The science of milk

Why do humans drink so much milk? And given that all mammals lactate, why do we favor certain types of milk over others? Milk is the first thing we drink, and thanks to developments in the production and variety of dairy products, it can take on countless forms for our dietary and sensory well-being. Milk’s primary function is as a complete source of nutrition for newborns. In fact, since it has all of the vital nutrients for development and growth, proteins, carbohydrates, fats, vitamins and minerals, and water, milk is the only thing a baby even needs to ingest for the first six months of life.

The unique makeup of milk can vary depending on factors like species, diet, and location. Reindeer of the Arctic Circle, for example, make energy-dense milk that’s about 20% fat, roughly five times more than human or cow’s milk, to help their young survive the harsh, freezing climate. So how is milk made? In the uniquely mammalian process of lactation, a special class of milk-secreting cells known as mammocytes line up in a single layer around pear-shaped alveoli. Those cells absorb all of the building blocks of milk, then synthesize tiny droplets of fat on structures called smooth endoplasmic reticula.

The droplets combine with each other and other molecules and are then expelled and stored in spaces between cells. Mammary glands eventually secrete the milk through the breasts, udders, or, in the rare case of the platypus, through ducts in the abdomen. Although this process is typically reserved for females, in some species, like dayak fruit bats, goats, and even cats, males can also lactate. Milk drinkers worldwide consume dairy from buffalo, goats, sheeps, camels, yaks, horses, and cows.

Almost all of these species are ruminants, a type of mammal with four-chambered stomachs that yield large quantities of milk. Of these, cows were the most easily domesticated and produce a milk that is both easily separated into cream and liquid and has a similar fat content to human milk. In their natural environment, mammals secrete milk on call for immediate consumption by their young. But with the demands of thirsty consumers, the dairy industry has enlisted methods to step up production, enhance shelf life, and provide a variety of milk products. In the dairy, centrifugation machines spin milk at high speeds, forcing less dense fats to separate from the liquid and float up. After being skimmed off, this fat, known as butterfat, can be used in dairy products like butter, cream, and cheese. Or it can be later added back to the liquid in varying proportions to yield different fat content milks.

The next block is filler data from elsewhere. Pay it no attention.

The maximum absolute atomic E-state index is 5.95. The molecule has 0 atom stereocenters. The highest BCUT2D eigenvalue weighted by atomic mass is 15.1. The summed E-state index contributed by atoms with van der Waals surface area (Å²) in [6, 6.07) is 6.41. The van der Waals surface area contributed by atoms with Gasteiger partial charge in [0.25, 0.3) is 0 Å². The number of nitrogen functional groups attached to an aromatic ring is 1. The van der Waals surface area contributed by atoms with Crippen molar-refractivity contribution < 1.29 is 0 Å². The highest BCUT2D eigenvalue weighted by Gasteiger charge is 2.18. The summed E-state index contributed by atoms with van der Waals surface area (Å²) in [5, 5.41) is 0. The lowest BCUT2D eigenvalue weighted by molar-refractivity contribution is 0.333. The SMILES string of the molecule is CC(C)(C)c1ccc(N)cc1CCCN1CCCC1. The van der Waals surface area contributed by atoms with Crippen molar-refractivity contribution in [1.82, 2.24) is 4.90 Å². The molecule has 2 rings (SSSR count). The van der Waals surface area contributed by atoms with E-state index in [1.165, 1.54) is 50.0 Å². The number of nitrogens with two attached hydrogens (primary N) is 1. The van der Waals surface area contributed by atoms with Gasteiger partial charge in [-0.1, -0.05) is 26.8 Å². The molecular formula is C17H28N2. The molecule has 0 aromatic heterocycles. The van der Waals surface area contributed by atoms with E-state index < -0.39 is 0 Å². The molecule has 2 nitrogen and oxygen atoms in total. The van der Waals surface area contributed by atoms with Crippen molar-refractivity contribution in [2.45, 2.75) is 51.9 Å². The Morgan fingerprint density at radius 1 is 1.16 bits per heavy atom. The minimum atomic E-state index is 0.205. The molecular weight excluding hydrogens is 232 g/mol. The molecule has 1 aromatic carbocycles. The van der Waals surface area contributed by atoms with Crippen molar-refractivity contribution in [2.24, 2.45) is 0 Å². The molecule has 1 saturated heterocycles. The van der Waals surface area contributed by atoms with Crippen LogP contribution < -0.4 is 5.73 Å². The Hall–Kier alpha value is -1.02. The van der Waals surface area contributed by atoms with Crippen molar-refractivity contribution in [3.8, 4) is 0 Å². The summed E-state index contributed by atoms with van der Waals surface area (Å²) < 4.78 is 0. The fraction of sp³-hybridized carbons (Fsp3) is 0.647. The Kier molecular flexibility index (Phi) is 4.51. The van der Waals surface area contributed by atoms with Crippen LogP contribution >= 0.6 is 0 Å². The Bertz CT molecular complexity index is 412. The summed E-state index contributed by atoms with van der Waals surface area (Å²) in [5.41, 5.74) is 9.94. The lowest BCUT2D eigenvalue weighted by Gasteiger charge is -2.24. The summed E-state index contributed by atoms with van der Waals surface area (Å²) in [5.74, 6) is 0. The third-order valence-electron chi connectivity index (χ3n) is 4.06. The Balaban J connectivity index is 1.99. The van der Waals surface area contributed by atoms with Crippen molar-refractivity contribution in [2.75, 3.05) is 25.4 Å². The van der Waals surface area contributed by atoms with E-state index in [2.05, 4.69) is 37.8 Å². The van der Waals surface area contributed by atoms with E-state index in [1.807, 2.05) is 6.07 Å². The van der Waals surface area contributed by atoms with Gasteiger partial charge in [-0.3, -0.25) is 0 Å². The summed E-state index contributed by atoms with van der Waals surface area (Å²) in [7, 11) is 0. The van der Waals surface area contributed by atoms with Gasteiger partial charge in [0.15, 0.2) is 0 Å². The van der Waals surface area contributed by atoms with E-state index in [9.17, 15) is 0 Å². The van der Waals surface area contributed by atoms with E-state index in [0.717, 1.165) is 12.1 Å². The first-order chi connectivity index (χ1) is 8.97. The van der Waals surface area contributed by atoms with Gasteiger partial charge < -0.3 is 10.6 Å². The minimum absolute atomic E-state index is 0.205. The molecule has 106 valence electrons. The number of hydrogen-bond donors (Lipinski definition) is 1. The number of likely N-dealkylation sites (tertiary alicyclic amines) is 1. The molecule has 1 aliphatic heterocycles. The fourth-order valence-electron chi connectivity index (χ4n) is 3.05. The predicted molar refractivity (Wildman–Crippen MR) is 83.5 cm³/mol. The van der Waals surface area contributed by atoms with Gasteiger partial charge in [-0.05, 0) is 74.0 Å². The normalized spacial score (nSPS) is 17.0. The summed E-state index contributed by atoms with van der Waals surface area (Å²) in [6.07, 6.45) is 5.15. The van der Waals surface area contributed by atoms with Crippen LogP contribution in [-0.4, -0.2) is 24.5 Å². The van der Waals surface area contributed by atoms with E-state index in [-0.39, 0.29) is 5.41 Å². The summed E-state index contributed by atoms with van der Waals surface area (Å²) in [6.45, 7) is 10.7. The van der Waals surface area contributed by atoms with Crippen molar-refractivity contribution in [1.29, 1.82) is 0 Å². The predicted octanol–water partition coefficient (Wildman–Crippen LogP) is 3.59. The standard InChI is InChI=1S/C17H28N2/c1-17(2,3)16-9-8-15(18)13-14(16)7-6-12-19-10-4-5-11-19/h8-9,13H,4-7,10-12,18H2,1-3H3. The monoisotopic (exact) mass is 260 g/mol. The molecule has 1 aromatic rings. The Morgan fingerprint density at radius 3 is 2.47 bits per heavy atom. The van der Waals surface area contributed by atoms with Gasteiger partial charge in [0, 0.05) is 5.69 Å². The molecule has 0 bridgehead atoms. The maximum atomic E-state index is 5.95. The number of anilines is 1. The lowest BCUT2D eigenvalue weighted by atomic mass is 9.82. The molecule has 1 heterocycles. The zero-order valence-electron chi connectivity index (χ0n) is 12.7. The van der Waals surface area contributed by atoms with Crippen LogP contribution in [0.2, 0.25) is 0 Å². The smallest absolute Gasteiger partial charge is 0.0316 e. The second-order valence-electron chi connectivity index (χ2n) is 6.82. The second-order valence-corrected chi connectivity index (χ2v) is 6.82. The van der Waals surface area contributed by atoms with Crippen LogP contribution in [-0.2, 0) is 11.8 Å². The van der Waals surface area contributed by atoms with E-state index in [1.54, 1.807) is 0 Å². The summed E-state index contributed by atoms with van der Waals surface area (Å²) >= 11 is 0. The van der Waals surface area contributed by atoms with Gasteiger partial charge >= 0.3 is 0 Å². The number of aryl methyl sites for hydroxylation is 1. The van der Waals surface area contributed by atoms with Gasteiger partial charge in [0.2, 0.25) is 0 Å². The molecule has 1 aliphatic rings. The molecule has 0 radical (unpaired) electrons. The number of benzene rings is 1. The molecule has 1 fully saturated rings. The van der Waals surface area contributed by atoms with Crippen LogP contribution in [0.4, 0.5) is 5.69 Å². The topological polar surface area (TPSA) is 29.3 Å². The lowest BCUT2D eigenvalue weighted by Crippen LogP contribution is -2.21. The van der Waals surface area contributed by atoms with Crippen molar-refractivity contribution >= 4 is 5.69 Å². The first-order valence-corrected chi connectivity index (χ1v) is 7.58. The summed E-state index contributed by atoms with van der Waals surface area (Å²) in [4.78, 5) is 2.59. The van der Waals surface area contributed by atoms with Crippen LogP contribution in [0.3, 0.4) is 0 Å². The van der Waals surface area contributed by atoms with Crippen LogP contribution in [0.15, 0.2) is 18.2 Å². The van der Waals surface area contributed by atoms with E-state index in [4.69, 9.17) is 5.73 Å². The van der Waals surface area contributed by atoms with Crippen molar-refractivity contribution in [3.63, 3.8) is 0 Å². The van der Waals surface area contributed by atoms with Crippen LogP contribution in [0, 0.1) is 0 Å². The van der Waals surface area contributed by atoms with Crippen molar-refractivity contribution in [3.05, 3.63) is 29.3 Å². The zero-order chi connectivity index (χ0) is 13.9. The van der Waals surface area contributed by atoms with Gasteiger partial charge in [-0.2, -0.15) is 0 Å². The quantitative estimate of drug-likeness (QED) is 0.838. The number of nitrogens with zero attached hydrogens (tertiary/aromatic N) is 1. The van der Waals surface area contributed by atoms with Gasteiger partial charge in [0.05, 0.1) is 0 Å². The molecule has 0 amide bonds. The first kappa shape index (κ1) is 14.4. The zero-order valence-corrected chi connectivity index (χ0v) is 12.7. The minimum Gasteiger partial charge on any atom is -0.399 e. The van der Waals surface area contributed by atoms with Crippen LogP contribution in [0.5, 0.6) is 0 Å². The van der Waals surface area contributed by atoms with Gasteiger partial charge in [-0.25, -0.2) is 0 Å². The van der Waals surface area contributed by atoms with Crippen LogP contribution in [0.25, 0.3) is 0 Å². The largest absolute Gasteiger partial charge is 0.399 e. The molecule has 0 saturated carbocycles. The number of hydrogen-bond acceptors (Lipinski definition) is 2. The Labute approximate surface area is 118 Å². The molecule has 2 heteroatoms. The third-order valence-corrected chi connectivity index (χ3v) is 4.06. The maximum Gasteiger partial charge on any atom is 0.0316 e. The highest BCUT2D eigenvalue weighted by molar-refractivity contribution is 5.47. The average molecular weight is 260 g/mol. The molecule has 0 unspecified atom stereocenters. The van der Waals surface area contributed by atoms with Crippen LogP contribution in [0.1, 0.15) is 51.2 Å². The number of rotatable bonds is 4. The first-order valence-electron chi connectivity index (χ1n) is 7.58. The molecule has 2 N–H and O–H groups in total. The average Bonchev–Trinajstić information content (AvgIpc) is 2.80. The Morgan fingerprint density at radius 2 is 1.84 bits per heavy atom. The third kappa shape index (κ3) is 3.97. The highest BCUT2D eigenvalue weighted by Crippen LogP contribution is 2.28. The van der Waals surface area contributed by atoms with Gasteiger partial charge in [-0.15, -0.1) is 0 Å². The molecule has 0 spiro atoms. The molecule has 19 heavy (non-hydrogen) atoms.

Full fat milk, sometimes referred to as whole milk, has 3.25% butterfat added compared to 1-2% for low and reduced fat milk, and less than half a percent for skim milk. To stop reseparation of the fat from the water, or creaming, the mixture undergoes the high-energy pressurized process of homogenization. Before milk hits the shelves, it’s also typically heat treated to reduce its level of microbes, a government-sanctioned process that raw milk enthusiasts argue may reduce milk’s nutritional worth. Milk spoilage is started by microbes, which consume and break down the nutrients in milk.

That process causes butterfat to clump together, leading to a visually unpleasant product. And the byproducts of the microbes’ consumption are compounds that taste and smell nasty. But there’s a bigger problem. Raw milk can carry microbes that are the sources of deadly diseases, so in order to kill as many of those microbes as possible, and keep milk fresh longer, we use a technique called pasteurization. One version of this process involves exposing milk to about 30 seconds of high heat.

Another version, called ultra-high temperature processing, or ultra pasteurization, blasts the milk with considerably higher temperatures over just a few seconds. UHT milk boasts a much longer shelf life, up to twelve months unrefrigerated, compared to pasteurized milk’s two weeks in the fridge. That’s because the higher temperatures of UHT processing inactivate far more microbes. Yet the higher processing temperatures may adversely affect the nutritional and sensory properties of the milk. Ultimately, that choice lies in the consumer’s taste and need for convenience. Fortunately, there are many choices available in an industry that produces in excess of 840 million tons of products each year.

Read More

Related Articles